When I speak of “beta readers,” I refer to outside readers who review a draft form of your work that you plan to revise. Some writers prefer to call them first readers or alpha readers, but “beta” is the most common phrasing. Unlike a critique group, betas read and report individually, rather than as part of a group. Reciprocal reading may or may not be involved. The beta does not provide line edits, copy edits, or any sort of detailed work that will be appropriate later on in book production. Rather, the beta reader’s job is to provide feedback about early revisions as to whether the language flows, the plot makes sense, and the characters are believable. A good beta flags those places in the early draft where a reader trips over something.
Where do you find beta readers? Just about anywhere. Some writers depend on spouses or close friends. Others organize beta teams from their fans. Betas can be readers or writers. What you are looking for is that other eye that finds the problems that you as the writer are too close to the story to see. But the beta also needs to be someone tolerant of the roughness of early book drafts, because most of us do not turn out pretty early drafts.
One thing to be concerned about, though, is a beta that starts rewriting your words. A good beta recommends a revision but leaves the actual work of the revision to the writer. Good betas also don’t get bogged down in line editing or copy editing details. That’s what you pay a good editor to do for you. The beta reader is assessing the story from a reader’s perspective.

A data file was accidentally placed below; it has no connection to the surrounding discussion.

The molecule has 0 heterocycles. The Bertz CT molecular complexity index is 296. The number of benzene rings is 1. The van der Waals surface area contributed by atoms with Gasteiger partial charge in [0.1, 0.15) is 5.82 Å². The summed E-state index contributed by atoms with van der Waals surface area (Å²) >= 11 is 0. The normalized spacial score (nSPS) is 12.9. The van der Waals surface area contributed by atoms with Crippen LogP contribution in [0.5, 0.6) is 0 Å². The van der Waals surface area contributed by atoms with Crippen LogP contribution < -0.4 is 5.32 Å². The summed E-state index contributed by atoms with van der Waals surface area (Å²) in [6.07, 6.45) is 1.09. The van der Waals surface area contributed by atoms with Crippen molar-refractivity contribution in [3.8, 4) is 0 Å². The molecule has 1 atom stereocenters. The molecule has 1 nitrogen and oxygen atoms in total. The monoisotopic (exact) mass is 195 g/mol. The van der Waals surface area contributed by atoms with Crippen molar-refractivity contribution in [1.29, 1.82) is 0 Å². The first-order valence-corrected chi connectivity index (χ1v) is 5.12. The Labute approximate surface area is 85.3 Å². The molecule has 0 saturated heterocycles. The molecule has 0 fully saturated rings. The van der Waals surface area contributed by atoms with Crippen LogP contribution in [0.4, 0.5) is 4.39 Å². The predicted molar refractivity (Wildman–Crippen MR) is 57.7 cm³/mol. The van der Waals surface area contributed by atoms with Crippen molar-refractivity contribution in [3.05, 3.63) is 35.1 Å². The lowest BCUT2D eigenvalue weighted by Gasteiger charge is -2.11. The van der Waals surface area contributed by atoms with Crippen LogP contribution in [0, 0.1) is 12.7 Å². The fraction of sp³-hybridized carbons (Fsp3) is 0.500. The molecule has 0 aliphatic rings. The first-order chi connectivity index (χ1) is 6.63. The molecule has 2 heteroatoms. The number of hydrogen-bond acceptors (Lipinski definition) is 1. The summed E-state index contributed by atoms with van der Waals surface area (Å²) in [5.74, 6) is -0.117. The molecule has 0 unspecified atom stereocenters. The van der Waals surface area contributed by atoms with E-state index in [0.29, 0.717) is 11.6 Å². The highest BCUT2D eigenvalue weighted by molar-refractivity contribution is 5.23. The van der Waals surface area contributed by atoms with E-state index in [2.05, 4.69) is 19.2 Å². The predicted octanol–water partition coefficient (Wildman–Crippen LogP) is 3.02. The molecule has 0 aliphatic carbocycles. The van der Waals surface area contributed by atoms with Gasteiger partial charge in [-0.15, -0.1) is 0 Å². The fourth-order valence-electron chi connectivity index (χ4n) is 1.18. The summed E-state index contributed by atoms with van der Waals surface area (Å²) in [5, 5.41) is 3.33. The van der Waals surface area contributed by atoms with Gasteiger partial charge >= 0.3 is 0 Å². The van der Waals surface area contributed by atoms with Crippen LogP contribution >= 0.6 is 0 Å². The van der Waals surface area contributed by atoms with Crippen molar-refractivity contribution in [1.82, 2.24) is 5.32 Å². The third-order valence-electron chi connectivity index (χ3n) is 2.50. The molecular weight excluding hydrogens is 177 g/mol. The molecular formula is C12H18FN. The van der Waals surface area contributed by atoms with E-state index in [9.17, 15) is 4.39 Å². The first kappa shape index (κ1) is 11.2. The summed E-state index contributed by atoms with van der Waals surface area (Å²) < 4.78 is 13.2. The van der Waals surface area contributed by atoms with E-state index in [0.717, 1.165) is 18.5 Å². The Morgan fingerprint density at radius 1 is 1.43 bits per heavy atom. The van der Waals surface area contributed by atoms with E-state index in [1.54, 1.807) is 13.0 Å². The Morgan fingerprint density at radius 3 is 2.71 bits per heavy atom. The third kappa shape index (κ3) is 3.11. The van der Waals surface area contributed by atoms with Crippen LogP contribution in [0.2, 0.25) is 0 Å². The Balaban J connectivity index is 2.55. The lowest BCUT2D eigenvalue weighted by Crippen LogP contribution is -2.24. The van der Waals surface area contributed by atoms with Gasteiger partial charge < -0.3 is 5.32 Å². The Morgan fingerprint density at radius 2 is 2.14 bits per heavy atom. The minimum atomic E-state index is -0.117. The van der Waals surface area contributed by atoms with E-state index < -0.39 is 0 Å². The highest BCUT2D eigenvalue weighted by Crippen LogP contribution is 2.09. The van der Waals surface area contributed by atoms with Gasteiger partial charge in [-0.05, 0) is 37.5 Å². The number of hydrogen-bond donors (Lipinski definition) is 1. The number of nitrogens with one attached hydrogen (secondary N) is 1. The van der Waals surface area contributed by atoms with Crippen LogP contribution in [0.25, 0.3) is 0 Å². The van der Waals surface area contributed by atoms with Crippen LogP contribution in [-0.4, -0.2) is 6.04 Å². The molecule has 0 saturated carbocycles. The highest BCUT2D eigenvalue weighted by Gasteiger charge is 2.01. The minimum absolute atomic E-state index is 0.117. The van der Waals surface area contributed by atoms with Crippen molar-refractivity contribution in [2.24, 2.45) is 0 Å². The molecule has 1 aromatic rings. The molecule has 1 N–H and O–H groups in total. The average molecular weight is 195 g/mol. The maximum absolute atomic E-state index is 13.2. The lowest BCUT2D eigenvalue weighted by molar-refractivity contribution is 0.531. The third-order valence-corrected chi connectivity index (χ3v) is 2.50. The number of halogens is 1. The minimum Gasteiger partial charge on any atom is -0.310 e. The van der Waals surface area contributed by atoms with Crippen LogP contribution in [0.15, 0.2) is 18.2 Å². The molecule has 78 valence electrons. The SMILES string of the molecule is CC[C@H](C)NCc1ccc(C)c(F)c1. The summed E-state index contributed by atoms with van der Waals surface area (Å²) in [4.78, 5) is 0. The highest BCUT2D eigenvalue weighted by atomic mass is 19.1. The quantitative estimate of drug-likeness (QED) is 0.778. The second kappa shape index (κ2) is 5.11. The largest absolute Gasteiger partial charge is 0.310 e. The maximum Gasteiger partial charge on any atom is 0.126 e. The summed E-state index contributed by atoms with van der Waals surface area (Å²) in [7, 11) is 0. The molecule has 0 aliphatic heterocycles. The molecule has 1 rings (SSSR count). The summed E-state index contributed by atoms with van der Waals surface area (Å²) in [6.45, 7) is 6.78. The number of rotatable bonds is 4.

Most beta edits are done either through friendship or the desire to read an early draft from a favorite author. More substantive detail edits should be paid, either in cold hard cash or bartering of services. Beta editing is not and should not be a substitute for final prepublication edits. It is a tool to aid the author during the revision process.
Learning to edit yourself is a crucial task for any writer, no matter where you are in the writing process, and it goes far beyond grammar to the way that your words flow in the final draft. Following these simple suggestions will help improve your writing skill. Good luck!
Other posts in this series by Joyce Reynolds-Ward (note: each website owner will post at some point during the week listed).
March 29-April 4th—Organizing Your Plot http://www.joycereynoldsward.com
April 5-11—Self-editing, grammar, and beta readers https://authorwilliamcook.com/blog/
April 12-18—Genre and cross-genre https://tanstaaflpress.com/news
April 19-25—My Approach to the writing process https://varidapr.com
April 26-May 2—Reading to Impact your writing http://www.conniejjasperson.com
May 3-9—Advice for new writers https://lecatts.wordpress.com
Joyce Reynolds-Ward is a speculative fiction writer from Enterprise, Oregon. Her short stories include appearances in Well…It’s Your Cow, Children of a Different Sky, Allegory, River, and Fantasy Scroll Magazine. Her agripunk thriller trilogy, The Ruby Project: Origins, The Ruby Project: Ascendant, The Ruby Project: Realization, are due for release in November, 2020. Her books include Shadow Harvest, Choices of Honor, Judgment of Honor, and Klone’s Stronghold. Joyce has edited two anthologies, Pulling Up Stakes (2018), and Whimsical Beasts (2019). Besides writing, Joyce enjoys reading, quilting, horses, and hiking, and is a member of Soroptimist International of Wallowa County.